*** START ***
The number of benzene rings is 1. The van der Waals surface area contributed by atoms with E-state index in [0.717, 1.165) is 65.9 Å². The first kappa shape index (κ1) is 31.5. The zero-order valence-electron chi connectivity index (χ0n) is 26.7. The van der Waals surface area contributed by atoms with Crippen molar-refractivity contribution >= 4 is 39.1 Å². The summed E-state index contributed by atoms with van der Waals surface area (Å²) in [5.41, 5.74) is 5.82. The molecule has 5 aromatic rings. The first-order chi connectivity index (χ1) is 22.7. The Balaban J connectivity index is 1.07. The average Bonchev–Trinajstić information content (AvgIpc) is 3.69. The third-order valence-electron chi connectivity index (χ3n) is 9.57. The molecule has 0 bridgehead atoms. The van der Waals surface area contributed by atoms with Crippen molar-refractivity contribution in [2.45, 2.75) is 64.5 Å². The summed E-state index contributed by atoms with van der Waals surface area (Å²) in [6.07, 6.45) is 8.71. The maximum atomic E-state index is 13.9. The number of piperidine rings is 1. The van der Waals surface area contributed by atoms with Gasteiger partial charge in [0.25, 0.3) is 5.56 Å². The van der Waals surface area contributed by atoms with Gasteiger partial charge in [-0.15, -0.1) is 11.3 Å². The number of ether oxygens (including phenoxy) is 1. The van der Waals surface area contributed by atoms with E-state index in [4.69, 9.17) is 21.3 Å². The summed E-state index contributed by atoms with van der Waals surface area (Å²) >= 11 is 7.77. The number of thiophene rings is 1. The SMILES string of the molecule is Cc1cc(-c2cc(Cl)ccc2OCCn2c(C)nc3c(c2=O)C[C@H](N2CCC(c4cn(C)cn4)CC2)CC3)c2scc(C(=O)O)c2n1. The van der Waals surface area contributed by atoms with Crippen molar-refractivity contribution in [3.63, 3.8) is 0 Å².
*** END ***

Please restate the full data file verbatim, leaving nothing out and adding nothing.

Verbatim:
The number of benzene rings is 1. The van der Waals surface area contributed by atoms with E-state index in [0.717, 1.165) is 65.9 Å². The first kappa shape index (κ1) is 31.5. The zero-order valence-electron chi connectivity index (χ0n) is 26.7. The van der Waals surface area contributed by atoms with Crippen molar-refractivity contribution >= 4 is 39.1 Å². The summed E-state index contributed by atoms with van der Waals surface area (Å²) in [5.41, 5.74) is 5.82. The molecule has 5 aromatic rings. The first-order chi connectivity index (χ1) is 22.7. The Balaban J connectivity index is 1.07. The average Bonchev–Trinajstić information content (AvgIpc) is 3.69. The third-order valence-electron chi connectivity index (χ3n) is 9.57. The molecule has 0 bridgehead atoms. The van der Waals surface area contributed by atoms with Crippen molar-refractivity contribution in [2.45, 2.75) is 64.5 Å². The summed E-state index contributed by atoms with van der Waals surface area (Å²) in [6.07, 6.45) is 8.71. The maximum atomic E-state index is 13.9. The number of piperidine rings is 1. The van der Waals surface area contributed by atoms with Gasteiger partial charge in [0.25, 0.3) is 5.56 Å². The van der Waals surface area contributed by atoms with Gasteiger partial charge in [-0.15, -0.1) is 11.3 Å². The number of ether oxygens (including phenoxy) is 1. The van der Waals surface area contributed by atoms with E-state index in [4.69, 9.17) is 21.3 Å². The summed E-state index contributed by atoms with van der Waals surface area (Å²) >= 11 is 7.77. The number of thiophene rings is 1. The SMILES string of the molecule is Cc1cc(-c2cc(Cl)ccc2OCCn2c(C)nc3c(c2=O)C[C@H](N2CCC(c4cn(C)cn4)CC2)CC3)c2scc(C(=O)O)c2n1. The van der Waals surface area contributed by atoms with Crippen molar-refractivity contribution in [3.63, 3.8) is 0 Å².